If we are talking of liberals, then we can be broad enough to accept this, however the defining feature which separates Social Liberals from Classical Liberals is support of laissez-faire capitalism. Classical Liberals support it, Social Liberals do not.

What Horowitz means when he writes that classical liberalism didn’t figure out how to respond to socialism while maintaining its progressive credentials is this: classical liberalism is, in its values, a leftist movement. It stood for working class liberation and empowerment, tolerance and privacy in the private sphere, and so forth. The challenge from socialism was to say that markets don’t empower or liberate, but rather oppress, and that a managed economy is necessary for social justice. In opposing this view, classical liberals in the 20th century found themselves on the same side as their traditional enemies (conservatives).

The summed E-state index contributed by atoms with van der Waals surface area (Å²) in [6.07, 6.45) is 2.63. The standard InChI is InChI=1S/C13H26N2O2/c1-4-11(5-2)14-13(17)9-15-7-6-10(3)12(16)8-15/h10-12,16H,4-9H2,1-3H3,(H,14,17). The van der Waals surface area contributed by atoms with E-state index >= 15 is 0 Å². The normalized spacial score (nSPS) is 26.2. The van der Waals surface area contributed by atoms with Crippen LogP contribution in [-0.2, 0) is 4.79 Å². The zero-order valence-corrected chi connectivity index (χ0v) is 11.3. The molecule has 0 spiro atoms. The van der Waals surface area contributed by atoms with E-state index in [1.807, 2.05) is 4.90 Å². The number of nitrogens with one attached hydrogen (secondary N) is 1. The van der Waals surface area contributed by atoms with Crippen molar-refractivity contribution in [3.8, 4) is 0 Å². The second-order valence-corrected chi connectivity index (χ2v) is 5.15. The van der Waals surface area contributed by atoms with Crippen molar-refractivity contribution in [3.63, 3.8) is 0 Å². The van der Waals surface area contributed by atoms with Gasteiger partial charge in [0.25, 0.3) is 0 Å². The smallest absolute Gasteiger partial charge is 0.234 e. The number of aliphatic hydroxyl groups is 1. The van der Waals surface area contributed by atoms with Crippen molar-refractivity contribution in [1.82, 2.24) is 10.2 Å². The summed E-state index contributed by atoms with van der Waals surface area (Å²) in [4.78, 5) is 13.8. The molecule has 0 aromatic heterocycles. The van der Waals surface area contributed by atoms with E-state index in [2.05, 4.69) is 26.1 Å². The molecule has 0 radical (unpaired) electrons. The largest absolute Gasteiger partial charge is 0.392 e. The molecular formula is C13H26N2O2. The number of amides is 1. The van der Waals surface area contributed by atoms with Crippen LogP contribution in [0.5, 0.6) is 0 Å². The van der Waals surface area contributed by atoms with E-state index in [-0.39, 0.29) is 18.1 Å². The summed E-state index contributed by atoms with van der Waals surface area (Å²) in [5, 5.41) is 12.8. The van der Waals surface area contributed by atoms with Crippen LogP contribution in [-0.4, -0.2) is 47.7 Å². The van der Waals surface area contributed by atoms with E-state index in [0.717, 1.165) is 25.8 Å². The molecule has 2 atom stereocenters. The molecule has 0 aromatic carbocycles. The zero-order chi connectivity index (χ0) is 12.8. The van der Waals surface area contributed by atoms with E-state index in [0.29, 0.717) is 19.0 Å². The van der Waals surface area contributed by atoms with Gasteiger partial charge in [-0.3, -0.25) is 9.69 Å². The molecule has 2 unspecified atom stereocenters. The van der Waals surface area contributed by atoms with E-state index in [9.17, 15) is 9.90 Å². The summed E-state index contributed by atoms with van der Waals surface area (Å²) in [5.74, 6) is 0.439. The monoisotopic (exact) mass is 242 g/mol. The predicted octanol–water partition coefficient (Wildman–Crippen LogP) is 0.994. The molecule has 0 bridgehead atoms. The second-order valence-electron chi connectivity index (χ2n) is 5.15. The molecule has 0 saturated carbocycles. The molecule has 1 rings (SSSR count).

If you put it this way, then yes, I agree. However this is classical liberalism, not libertarianism (which is actually conservative, class-based ideology in a wrapper of Classical Liberalism).

With the demise of socialism, Horowitz and other left-libertarians believe that it’s time for libertarianism to reclaim its roots of standing up for the empowerment of labor through traditional liberal means (i.e., ending pervasive government interference which favors big business), and once again championing the idea that true free markets (not, mind you, the corporatism that conservatives try to pass off as “free markets”) are the best way to accomplish left-wing goals.